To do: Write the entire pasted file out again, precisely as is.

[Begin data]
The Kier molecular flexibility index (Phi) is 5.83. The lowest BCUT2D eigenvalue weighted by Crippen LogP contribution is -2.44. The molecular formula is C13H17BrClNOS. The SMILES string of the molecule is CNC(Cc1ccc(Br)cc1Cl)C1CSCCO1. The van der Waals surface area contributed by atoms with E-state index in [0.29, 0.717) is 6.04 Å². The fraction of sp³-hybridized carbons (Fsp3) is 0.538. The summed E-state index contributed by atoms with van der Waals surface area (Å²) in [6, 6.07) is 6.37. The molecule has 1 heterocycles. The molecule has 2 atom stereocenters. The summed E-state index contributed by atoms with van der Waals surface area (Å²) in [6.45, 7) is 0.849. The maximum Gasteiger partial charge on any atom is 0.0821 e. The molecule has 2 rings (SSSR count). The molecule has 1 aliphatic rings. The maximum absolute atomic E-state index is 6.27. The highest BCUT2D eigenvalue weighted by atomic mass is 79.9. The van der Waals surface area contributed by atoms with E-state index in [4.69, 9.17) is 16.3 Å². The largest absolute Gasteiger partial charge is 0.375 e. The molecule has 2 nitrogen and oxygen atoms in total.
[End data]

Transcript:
The Kier molecular flexibility index (Phi) is 5.83. The lowest BCUT2D eigenvalue weighted by Crippen LogP contribution is -2.44. The molecular formula is C13H17BrClNOS. The SMILES string of the molecule is CNC(Cc1ccc(Br)cc1Cl)C1CSCCO1. The van der Waals surface area contributed by atoms with E-state index in [0.29, 0.717) is 6.04 Å². The fraction of sp³-hybridized carbons (Fsp3) is 0.538. The summed E-state index contributed by atoms with van der Waals surface area (Å²) in [6, 6.07) is 6.37. The molecule has 1 heterocycles. The molecule has 2 atom stereocenters. The summed E-state index contributed by atoms with van der Waals surface area (Å²) in [6.45, 7) is 0.849. The maximum Gasteiger partial charge on any atom is 0.0821 e. The molecule has 2 rings (SSSR count). The molecule has 1 aliphatic rings. The maximum absolute atomic E-state index is 6.27. The highest BCUT2D eigenvalue weighted by atomic mass is 79.9. The van der Waals surface area contributed by atoms with E-state index in [4.69, 9.17) is 16.3 Å². The largest absolute Gasteiger partial charge is 0.375 e. The molecule has 2 nitrogen and oxygen atoms in total.